Texan of the Week: Samantha Campbell, 17, Wins Austin Rattler MTB

by Brook Benten on December 2, 2022 in Entertainment, Sports,

Life Time, A Healthy Way of Life Company, presented Stages Cycling Austin Rattler Mountain Bike Race on November 5, 2022. Over 1,000 athletes competed in the sold-out event. First place female in the 60-mile mountain bike went to 17-year-old Samantha Campbell from Austin. For that reason, this young powerhouse is our Texan of the Week!


Annually, Life Time hosts 30 premier athletic events, including the highly coveted Leadville 100 Mountain Bike Race/Trail Ultramarathon. Leadville mountain bike athletes must first qualify, then race the clock to earn a feather in their cap and a buckle on their belt. (Finishers in 9-hours receive a large belt buckle; 12-hours receive a small belt buckle).

Samantha Campbell is a young woman who demonstrates what a high schooler can do with committed training, great role models, and determination. She finished the 60-mile Stages Cycling Austin Rattler Mountain Bike Race in 5:20:44, earning her first place female and securing her a spot in Leadville Trail 100 MTB, which will take place in Leadville, CO, on August 13, 2023.

Samantha’s first place female win in the 60-mile Austin Rattler MTB qualifies her for the 100-mile Leadville Trail 100 MTB. Photo courtesy Samantha Campbell.

What other LifeTime races have you done? 

The Austin Rattler was the first Life Time race that I’ve competed in. Leadville will be the next Life Time event that I’ll compete in, but I hope to do others in the future! I really enjoyed the environment and the community. 

How do LifeTime races compare to other organized races? 

The big difference that I noticed between LifeTime and other events that I’ve competed at was the after party/podium ceremony. Everyone was celebrating each other’s performances and results. The live music added to the party atmosphere, and the live rattlesnake guarding the awards was apropos. 

A live rattlesnake guards the awards for the Austin Rattler MTB. Photo courtesy Samantha Campbell.

Will you describe the 2022 Stages Cycling Austin Rattler MTB? 

The 2022 Austin Rattler course was loose, rocky, and rugged – typical for most Texas hill country trails. The first half of the course challenged riders with multiple punchy climbs, and finished with technical rock gardens.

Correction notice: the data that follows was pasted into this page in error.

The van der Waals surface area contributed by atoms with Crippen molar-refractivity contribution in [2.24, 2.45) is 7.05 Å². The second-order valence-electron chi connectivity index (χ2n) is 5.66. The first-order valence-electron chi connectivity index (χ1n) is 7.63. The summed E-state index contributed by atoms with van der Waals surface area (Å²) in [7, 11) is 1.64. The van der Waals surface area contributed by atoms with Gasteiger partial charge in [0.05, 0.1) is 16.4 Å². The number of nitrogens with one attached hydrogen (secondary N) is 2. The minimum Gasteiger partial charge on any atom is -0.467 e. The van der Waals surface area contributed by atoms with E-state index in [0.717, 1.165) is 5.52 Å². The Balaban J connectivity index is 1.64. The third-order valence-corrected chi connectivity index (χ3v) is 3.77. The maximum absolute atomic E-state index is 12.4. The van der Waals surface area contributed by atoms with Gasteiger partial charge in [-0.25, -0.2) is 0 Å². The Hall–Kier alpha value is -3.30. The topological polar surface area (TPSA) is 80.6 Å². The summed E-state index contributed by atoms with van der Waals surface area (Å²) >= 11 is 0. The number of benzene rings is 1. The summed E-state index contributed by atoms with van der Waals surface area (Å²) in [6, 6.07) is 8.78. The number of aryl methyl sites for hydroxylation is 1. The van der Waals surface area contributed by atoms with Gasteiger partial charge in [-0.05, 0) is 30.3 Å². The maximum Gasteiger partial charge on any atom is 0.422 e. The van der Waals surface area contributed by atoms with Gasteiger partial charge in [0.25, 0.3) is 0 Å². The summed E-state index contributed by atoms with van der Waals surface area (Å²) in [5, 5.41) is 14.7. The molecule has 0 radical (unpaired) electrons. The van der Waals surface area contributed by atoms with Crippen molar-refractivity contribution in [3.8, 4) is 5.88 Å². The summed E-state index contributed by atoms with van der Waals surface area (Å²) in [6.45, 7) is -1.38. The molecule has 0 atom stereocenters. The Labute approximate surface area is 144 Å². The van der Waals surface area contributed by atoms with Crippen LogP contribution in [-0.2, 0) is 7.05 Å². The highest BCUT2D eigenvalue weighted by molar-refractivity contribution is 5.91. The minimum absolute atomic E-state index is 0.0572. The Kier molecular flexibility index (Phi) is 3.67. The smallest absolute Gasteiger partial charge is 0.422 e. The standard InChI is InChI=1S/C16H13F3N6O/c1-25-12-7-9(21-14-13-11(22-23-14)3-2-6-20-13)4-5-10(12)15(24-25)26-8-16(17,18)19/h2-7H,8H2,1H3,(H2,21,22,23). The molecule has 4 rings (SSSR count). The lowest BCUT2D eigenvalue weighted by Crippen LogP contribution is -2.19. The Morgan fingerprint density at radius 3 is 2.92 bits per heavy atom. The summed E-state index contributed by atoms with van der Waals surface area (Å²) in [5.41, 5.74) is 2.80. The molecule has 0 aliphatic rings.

What was your strategy? How did you win it? 

My strategy for this race was to find a group of people to work with that was pushing a suitable pace for me. I did this for the first 2 laps of the race, occasionally leapfrogging from group to group, continuing to stay at my desired pace. I actually had a mechanical issue during the second lap. My dropper seat cable broke at the beginning of a technical descent and it was stuck down. When I got back onto the double track, I got off my bike and started to fix it as quickly as possible. Another rider came by and helped me to generate enough force to pull on the frayed wire to make my seat come back up again. It worked and I think I spent 5 minutes or less, stopped. I had no other mechanical issues for the rest of the race. By the time I got to the third lap, I was still feeling really good, so I turned on the gas in the last 10 miles, treating it like a cross-country race. I didn’t see many women around me – there weren’t any women in close proximity to me for the entire race. I was surprised about this but continued to work with the other guys. I think that some of the guys were caught off guard to see a young girl riding and keeping up with them. 

At only 17, this is an amazing accomplishment! Was this your first major mountain bike race win? 

Thank you! I felt really good physically – feeling better and stronger the further I got into the race. This is my first time winning a major event. I’ve been to several out-of-state cross country races over the past couple years like the US Pro Cup in Fayetteville, AR (UCI) and Mountain Bike Nationals in Winter Park, CO, and I finished respectively within the top third of these races. 

Where is your favorite place to train (mountain bike) in Austin? Is there a specific trail? What do you love about it?